Information

Outcomes

Establishing a New International Cooperation Mechanism

for Global Desertification Control

 

Jose Luis Rodriguez Zapatero

Former Prime Minister of Spain

 

I would like to start by thanking you for inviting me to the Fifth Kubuqi International Desert Forum.

 

It is a consolidated forum, a global reference. The only forum dedicated to the development of the desert ecological civilization and the first International Desert Forum worldwide.

 

Let me, then, congratulate the promotors of this initiative.

 

There are powerful reasons that explain why this Forum takes place here in Kubuqi, in Inner Mongolia.

 

China has made a tremendous effort to stop desertification in the Kubuqi desert.

 

The Elion Resource Group has deservedly received the UN “Global Dry Land Champion” award for its work, for the forestation of more than 5,000 square kilometers.

 

China, the new global superpower, has committed itself to leading the way in the construction of ecological civilization. This is a very good piece of news for us all.

Because there will be no future for our civilization without sustainability. There will be no future without decisive and cooperative environmental policies.

 

There will be no future, no progress, if we do not deal with climate change with determination, with effective agreements.

 

There will be no future, no progress, if we do not act against the deterioration of biodiversity.

 

There will be no future, no progress, if we do not fight desertification together and do not take a stand to preserve and regenerate deserts.

 

There will be no future, no possibility of eradicating world hunger, without comprehensive ecological policies.

 

We have reached a stage in our civilization when progress will only happen if we change the way we relate to water, to land, to the emissions we produce, to biodiversity.

 

In the same way, Development must not distance itself from the fight against poverty.

These are the two great challenges of our times: the fight to defend the environment and the fight against poverty.

 

Fortunately, the international community isn't starting from scratch on these two issues. There is a nearly thirty year-long history.

 

In 1983, the United Nations created the World Commission on Environment and Development.

 

In 1992, the momentous Earth Summit in Rio paved the way for decisive international conventions:

 

a. The Convention on Biodiversity that came into effect in December 1993.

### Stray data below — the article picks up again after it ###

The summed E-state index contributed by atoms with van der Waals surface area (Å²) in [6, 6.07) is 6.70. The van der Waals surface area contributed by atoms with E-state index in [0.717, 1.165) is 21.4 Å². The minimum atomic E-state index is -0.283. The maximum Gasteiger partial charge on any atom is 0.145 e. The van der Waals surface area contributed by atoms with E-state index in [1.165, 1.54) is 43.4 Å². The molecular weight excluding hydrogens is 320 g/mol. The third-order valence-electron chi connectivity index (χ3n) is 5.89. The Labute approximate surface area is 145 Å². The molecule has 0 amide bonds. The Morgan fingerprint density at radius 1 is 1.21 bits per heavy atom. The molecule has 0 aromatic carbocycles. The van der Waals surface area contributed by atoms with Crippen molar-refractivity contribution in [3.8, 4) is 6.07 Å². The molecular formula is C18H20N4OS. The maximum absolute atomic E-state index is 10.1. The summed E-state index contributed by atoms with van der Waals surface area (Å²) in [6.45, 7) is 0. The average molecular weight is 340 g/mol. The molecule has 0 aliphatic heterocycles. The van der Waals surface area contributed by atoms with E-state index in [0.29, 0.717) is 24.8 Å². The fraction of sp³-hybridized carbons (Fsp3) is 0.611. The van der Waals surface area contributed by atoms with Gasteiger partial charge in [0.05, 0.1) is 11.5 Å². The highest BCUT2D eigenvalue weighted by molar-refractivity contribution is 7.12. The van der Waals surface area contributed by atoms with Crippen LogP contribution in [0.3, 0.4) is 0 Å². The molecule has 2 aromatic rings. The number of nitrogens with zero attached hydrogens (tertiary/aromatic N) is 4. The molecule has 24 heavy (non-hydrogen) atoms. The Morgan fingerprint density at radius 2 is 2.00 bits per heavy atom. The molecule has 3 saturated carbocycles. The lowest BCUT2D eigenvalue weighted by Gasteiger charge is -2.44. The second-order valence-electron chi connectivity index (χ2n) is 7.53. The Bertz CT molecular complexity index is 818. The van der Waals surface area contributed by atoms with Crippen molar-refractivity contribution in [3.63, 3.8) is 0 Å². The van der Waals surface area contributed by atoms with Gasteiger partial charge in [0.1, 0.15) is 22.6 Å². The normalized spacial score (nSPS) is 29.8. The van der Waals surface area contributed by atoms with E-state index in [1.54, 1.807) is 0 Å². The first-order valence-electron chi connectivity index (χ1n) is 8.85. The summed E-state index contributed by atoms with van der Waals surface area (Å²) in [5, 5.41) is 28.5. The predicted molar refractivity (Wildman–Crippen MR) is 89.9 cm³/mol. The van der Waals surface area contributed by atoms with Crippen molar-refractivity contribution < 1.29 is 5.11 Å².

b. The Climate Change Convention, which entered into force in March 1994.

 

c. The Desertification Convention, adopted in Paris in 1994 and that entered into force in 1996.

 

d. And of course the Kyoto Protocol, approved a year later.

At the start of this century, in the year 2000, the Millennium Goals were set to eradicate extreme poverty in the fields of Education, Health, Clean Water and Gender Equality.

 

I would like to dwell on three aspects linked to the two great challenges of our times, as I just mentioned: the fight against poverty and the fight for the environment:

 

1. The International Community's aspirations have merged to such a point that the two will be enshrined together in a new global commitment in the September 2015 UN General Assembly.

 

2. The UN has been the main agent of both processes, although we must also recognize that the determination of superpowers, like China, will be decisive to pull down this barrier.

 

3. The only way forward is through a strong international cooperation. These challenges are global. We can't justify political barriers because Nature doesn't know barriers.

 

In particular, when we consider Environmental Preservation, Climate Change, Biodiversity and Desertification are the pillars on which we have to build the structure that will preserve our ecosystem.

 

The health of land, air, water, of species...and our health are one and indivisible, a global ecosystem.

 

Let me tell you a little bit about my country, Spain. As you know, it belongs to the Northern Mediterranean region, one that was precisely included, at the initiative of Spain, in the Convention to Combat Desertification, in Annex IV.

 

18% of Spain's surface area is at high or very high risk of desertification and 20% at medium risk.